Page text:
Explore the Harlem Renaissance then create a bright, bold drawing illustrating everyday stories of people in your community.
William Henry Johnson was born in South Carolina on March 19, 1901. As a teenager, he moved to Harlem, where he enrolled in the Art School of the Natural Academy of Design. He studied in France for 3 years, then returned to New York. Disillusioned by how he was treated as a young black artist in the United States, Johnson moved to Denmark, where he met and married a Danish artist, weaver Holcha Krake. After several years in Norway, they returned to New York in 1938. Johnson taught at the Harlem Community Arts Center, where he began to take an increased interest in the black experience in New York City. This interest, shared by other African American artists, such as Romare Bearden and Jacob Lawrence, began the Harlem Renaissance movement.
Johnson's art includes people actively engaged in their everyday activities. He depicts communities that interact and share common experiences. His paintings are clean and strong. Each picture seems to tell a story.
With Crayola® Erasable Colored Pencils, write a story about activities you and your friends enjoy doing together. Vividly describe the people and places.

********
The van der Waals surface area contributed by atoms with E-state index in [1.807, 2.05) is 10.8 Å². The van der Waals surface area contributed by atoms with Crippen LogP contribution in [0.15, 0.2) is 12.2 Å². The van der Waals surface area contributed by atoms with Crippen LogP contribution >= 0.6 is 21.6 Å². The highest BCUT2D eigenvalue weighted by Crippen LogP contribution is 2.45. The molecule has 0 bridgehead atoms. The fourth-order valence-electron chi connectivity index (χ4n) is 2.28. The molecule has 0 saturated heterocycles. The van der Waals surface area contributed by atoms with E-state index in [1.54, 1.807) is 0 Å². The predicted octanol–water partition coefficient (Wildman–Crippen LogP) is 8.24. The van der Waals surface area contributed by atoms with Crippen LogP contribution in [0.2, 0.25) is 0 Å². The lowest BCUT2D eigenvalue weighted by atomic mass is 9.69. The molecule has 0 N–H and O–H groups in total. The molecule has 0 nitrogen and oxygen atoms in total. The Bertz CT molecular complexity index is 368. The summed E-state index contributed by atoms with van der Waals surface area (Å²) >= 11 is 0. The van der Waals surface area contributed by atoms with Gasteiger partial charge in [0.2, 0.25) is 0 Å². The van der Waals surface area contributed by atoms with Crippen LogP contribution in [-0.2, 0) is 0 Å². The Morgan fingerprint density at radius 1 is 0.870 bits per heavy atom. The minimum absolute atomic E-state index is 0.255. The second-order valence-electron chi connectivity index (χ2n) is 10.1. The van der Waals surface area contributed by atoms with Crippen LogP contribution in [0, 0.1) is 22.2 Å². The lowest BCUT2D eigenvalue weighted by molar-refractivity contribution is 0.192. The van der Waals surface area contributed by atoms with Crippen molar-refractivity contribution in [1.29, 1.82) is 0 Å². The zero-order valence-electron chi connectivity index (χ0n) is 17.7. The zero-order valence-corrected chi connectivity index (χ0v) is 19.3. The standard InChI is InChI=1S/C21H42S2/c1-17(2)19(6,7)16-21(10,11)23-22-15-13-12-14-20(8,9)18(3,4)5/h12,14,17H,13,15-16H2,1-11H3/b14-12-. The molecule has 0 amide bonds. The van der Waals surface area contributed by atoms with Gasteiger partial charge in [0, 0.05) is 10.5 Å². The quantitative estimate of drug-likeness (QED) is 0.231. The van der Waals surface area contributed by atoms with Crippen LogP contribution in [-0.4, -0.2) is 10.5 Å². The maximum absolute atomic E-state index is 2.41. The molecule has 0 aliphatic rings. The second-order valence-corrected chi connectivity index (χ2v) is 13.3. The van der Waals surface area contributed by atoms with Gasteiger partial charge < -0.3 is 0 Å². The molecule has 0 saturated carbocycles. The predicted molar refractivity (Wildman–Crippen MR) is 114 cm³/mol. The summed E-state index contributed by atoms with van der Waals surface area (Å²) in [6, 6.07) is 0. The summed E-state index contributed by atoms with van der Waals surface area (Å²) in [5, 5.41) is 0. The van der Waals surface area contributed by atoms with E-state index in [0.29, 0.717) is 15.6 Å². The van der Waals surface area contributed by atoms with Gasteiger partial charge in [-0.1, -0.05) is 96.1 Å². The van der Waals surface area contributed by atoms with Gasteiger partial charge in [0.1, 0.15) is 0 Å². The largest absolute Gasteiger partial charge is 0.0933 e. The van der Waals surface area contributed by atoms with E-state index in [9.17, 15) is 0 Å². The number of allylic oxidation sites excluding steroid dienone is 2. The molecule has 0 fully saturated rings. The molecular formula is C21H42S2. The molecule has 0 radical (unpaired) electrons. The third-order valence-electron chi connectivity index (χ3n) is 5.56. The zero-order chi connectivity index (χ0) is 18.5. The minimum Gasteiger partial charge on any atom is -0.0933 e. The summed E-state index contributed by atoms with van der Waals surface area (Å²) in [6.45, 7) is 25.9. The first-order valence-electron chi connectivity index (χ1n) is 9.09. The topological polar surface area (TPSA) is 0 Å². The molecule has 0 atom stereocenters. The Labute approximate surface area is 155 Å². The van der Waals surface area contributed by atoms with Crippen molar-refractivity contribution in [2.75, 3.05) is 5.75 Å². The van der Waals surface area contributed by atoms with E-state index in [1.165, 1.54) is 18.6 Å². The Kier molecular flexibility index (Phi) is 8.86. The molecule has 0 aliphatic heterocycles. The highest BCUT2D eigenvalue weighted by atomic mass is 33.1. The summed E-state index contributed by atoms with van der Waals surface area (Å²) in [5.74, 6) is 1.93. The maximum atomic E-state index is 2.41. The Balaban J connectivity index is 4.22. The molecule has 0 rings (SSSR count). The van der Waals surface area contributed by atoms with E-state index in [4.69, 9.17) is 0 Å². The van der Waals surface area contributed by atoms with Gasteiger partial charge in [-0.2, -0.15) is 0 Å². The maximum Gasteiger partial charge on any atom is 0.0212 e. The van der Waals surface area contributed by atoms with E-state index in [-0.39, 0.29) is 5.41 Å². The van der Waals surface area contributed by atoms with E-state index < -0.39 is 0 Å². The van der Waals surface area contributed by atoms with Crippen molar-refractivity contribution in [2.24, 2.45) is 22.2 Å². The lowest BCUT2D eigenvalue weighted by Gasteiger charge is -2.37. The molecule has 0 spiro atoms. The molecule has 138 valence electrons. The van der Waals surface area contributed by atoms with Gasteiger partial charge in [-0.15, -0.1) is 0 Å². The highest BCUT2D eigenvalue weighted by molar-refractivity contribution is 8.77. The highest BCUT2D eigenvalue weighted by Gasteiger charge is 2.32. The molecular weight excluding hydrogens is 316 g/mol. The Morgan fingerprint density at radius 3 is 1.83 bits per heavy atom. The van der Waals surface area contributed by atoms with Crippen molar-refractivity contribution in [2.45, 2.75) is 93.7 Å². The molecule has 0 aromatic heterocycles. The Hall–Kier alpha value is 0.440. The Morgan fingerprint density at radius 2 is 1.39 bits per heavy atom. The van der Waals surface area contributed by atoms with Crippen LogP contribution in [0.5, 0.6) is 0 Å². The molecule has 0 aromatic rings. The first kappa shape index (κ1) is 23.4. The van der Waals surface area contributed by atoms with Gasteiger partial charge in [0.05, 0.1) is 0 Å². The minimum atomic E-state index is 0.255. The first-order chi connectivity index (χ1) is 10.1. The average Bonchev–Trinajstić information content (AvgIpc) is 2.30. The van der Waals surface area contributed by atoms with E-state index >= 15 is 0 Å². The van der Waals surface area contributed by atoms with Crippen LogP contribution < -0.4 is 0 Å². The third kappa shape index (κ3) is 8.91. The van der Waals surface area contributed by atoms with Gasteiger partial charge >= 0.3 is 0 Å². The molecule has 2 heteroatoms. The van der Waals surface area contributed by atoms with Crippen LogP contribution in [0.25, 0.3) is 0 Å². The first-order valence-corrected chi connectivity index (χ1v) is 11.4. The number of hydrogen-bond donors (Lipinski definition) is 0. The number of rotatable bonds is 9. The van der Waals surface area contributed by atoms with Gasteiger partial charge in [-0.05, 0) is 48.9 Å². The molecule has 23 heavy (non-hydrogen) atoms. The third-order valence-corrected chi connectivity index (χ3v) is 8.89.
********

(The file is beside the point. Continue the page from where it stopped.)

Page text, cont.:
On white paper, use Crayola Washable Markers to illustrate your story. Fill your drawing with bold, bright colors. Keep the figures strong and simple.
Cover a table with recycled newspaper. Use a wet Crayola Paint Brush to blend the washable marker colors. Dry.
Think about careers! Picture where and how you'd like to work and whom you'd like to work with.
Honor women who helped to shape our world. Create a place for great leaders at history’s table.
Study voting rights then create a "Wanted" poster focusing on a famous suffragist.
Words count! Discover the power of words in poetry such as Maya Angelou’s Life Doesn’t Frighten Me. Then create a change
Imagine a community in Cameroon, along the west cost of Africa. The weather is hot and dry. Traditional homes are made o
Only recently could Canadians establish their own laws. Learn more about the country’s history and the Constitution Act
Visit Venice during Carnevale—or any time. Design striking decorative masks in a classic Italian celebratory style!
Design and decorate a symbolic carp streamer in the Japanese tradition of Kodomonohi (Children's Day).
Our crayons have been rolling off the assembly line since 1903, and you can see how it’s done.